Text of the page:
gambling license

Quick Fact – Detrimental Game of Chance

1956 The gambling licensees of the Dunes and Silver Slipper casinos applied to restart bingo on the premises, but the Nevada Gaming Commission denied their request, stating that the return of the game to the Las Vegas Strip would be detrimental to the area. This was because in prior years when bingo had been permitted, the competition had gotten out of hand and the ample prize money had drawn so many people, it had created traffic problems.

Tango Game, Las Vegas, Nevada

1946 Some Las Vegas, Nevada casinos handed out women’s nylons as slot machine and tango game* prizes. When the city’s board of commissioners found out, they banned it, threatening repeat offenders with losing their gambling license. It wasn’t the hosiery the officials took offense to; it was the casinos offering merchandise to encourage the playing of traditional games of chance. “We are endeavoring to maintain gaming on a high plane and feel bound to discourage and eliminate any practice which may impugn the dignity of our gaming establishments,” they said (Nevada State Journal, Oct. 12, 1946). * Tango is similar to bingo and keno

Token from the Old Cathay Club, a casino, restaurant and bar open in the mid-1950s in Reno, Nevada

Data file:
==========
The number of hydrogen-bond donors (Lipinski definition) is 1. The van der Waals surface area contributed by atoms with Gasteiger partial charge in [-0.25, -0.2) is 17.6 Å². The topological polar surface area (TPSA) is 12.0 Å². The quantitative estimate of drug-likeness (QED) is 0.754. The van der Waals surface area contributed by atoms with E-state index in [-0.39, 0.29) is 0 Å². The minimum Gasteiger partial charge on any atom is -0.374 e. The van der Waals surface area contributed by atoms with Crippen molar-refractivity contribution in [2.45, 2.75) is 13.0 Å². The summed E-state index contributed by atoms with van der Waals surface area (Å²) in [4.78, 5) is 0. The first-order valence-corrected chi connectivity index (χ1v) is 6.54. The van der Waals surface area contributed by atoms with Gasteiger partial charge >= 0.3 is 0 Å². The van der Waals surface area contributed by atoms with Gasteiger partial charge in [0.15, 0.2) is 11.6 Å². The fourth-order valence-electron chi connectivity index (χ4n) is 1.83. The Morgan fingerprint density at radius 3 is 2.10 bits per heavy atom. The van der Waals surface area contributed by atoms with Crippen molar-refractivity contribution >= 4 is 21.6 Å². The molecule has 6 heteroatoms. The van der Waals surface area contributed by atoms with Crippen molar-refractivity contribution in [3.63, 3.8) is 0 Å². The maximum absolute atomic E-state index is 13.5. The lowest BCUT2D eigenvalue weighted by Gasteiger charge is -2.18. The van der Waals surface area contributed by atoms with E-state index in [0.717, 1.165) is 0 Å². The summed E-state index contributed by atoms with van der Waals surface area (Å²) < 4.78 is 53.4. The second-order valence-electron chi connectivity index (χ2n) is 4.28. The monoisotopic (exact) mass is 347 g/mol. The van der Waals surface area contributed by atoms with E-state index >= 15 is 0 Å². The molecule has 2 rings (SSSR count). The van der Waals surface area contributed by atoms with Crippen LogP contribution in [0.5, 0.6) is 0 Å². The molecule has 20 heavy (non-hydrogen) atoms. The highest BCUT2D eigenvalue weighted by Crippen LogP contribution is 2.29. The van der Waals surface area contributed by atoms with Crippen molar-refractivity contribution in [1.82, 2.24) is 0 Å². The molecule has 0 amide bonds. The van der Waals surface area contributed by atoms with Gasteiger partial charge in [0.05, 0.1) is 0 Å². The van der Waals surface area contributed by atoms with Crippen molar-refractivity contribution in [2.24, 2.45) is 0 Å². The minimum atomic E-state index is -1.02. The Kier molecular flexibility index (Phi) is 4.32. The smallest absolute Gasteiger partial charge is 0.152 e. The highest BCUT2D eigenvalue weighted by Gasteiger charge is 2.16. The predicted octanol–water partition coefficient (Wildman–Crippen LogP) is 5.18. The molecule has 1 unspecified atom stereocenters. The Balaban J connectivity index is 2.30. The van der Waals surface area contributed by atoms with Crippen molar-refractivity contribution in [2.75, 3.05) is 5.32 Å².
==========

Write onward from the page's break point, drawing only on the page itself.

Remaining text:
1955-1966 Harry Chon, licensed operator of the gambling operations at the Old Cathay Club* in Reno, Nevada, found himself in an uncomfortable spot, under pressure from two parties, in 1956. The story begins about a year earlier, when two other men, Horace Fong and his godfather, Moon Wah, applied unsuccessfully for a gambling license for the same property. Of the two, only Wah had casino experience, and he’d been convicted recently of tax evasion in California. Soon after, Fong re-applied — this time with Chon named as the co-licensee — but to no avail because the Nevada Gaming Control Board (NGCB) deemed Fong unsuitable, likely due to his relationship with Wah. Then Chon alone sought and was granted a gambling license to lease space from Fong and run a casino in it. Fong operated the other entities on the property, a restaurant and bar. Rumblings Then Temblor In spring 1957, the NGCB heard rumors that individuals other than Chon were running the gambling at the Old Cathay. It was verboten to change casino interests without approval first from gaming regulators, so agents investigated. Chon confided in them he’d hired a man named Fred Down to manage the casino, but Down […]